5 Vietnam POW Plays Stupid to Deceive Captors
Douglas Brent Hegdahl III was only twenty years old when he was taken captive by the North Vietnamese during the Vietnam War. A Navy seaman, Hegdahl had been on a ship in the Gulf of Tonkin when he fell overboard and was picked up by a North Vietnamese fishing boat. Hegdahl was immediately taken prisoner and spent the next two years in captivity.
During that time, he developed a deep understanding of the Vietnamese language and culture. However, he was able to fool his captors into thinking he was stupid and harmless. He exaggerated his country accent and expressed a fascination with communism. As a result, he was treated relatively well and was dubbed “the incredibly stupid one.” He was allowed to roam the POW camp freely and would secretly sabotage the Vietnamese by doing things like putting dirt in gas tanks to disable them. He was eventually released as part of a prisoner exchange. After returning to the United States, Hegdahl was tapped for his knowledge about the Vietnamese as part of negotiations for ending the war.
4 Hannibal of Barca Tricks Romans
A trap is only as good as its bait, and when it comes to luring in his enemies, Hannibal of Barca is a master angler. In 216 BC, the Carthaginian commander found himself and his army cornered in a valley in Campania. Unfortunately, his army was situated in a valley with Romans guarding the only way out—a mountain pass.
Seeing no other way to escape, Hannibal took a herd of cattle and stampeded them toward the pass with flaming torches on their horns. The guards, thinking the cattle were Hannibal’s soldiers, rushed to confront them and his army safely slipped away under cover of night. It’s a story that has gone down in history as one of the most clever military maneuvers, and it’s a testament to Hannibal’s resourcefulness as a leader.
3 Operation Mincemeat
In 1943, British intelligence came up with an outlandish plan to deceive the Nazis that sounds straight out of a spy flick. The plan, codenamed Operation Mincemeat, involved planting false documents on the body of a dead man and releasing the body into the sea off the coast of Spain. The corpse was that of a homeless man but was given a fake identity to pass off as a dead British officer.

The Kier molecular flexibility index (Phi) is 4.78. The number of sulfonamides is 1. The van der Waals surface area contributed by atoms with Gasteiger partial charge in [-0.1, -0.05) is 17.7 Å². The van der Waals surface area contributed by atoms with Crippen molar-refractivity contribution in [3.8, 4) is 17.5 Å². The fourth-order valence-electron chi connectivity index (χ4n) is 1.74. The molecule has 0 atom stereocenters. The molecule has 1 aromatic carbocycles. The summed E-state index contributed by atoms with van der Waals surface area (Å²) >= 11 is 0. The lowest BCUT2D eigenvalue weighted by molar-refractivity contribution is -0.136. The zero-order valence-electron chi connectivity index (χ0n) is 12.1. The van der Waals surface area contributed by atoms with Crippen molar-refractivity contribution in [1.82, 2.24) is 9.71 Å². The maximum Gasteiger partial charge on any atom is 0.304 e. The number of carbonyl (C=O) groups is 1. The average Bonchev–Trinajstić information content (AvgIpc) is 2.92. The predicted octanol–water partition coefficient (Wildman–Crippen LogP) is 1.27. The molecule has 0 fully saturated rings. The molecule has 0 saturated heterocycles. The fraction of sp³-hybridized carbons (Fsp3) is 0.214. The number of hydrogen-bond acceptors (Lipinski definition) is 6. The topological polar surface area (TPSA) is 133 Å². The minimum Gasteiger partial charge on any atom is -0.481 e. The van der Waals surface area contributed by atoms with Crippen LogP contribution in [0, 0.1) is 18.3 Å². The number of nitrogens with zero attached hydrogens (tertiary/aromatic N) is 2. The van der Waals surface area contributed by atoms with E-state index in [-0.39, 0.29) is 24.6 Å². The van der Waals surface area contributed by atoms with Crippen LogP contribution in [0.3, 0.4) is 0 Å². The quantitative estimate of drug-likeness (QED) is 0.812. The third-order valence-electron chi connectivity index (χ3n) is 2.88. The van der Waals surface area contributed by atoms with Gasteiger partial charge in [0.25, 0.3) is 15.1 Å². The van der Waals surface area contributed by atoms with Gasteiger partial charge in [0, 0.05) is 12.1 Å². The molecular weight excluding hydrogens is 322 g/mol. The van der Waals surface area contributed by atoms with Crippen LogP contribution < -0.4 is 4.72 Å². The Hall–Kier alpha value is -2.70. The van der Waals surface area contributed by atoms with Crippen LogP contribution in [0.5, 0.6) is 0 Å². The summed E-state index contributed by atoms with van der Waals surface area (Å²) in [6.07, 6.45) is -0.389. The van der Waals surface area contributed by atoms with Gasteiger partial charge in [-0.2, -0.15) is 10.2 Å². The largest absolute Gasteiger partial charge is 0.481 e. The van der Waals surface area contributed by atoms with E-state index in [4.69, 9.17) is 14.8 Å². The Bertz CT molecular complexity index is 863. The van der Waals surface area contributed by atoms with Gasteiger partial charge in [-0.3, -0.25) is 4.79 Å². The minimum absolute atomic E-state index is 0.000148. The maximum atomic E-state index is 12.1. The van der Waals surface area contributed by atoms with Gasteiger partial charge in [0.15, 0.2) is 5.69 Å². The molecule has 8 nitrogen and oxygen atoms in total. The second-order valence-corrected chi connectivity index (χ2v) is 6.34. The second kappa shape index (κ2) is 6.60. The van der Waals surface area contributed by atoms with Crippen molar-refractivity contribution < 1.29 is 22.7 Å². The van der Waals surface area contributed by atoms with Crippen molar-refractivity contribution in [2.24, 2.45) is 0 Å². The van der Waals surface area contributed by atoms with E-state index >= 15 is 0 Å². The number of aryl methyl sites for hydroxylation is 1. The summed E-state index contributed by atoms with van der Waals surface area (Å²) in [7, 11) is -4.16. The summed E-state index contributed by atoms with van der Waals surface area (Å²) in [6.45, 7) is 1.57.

The hope was that the Germans would learn of the corpse and believe the contents of the phony documents attached to it. The plan was successful, and the Germans were led to believe that the Allies were going to invade Greece and Sardinia rather than Sicily. As a result, they diverted troops to these areas, which helped ensure the success of the Allied invasion of Sicily. Operation Mincemeat is now considered one of the most successful deceptions in military history.
2 Opium-Laced Cigarettes
In World War I, the British and the Ottomans were embroiled in a slow, drawn-out battle in the trenches. Eventually, the British learned that the Ottomans had run out of cigarettes, at which point they sent packs to the enemy. However, the action was far from altruistic as they also attached propaganda in an attempt to demoralize and taunt their adversaries.
The Ottomans willingly took the smokes but defiantly discarded the propaganda, showing no intention to surrender. The British prepared to raid the enemy but, before doing so, sent over more cigarettes, this time laced with opium. By the time the British launched their attack, it was an easy victory as their enemy was too strung out to put up much of a fight.
1 Cats on the Battlefield
Back in 525 BC, a war was waged between the Persians and Egyptians. In the battle of Pelusium, the battle-tested Persian leader Cambyses II was able to get the best of Egypt’s young inexperienced pharoah, Psametik III. In Egyptian culture, cats and other animals were held as sacred. Cambyses II knew this, and according to ancient accounts, he had his army show up to battle with images of cats painted on their shields.
Additionally, Persian forces released a large number of cats, dogs, and sheep onto the frontlines. The Egyptians were fearful of causing harm to these animals and were so alarmed at the sight of Persian soldiers throwing cats at them that they fled in panic. As a result, many Egyptians were slain in the process, and the Persians were able to take control of Egypt with relative ease.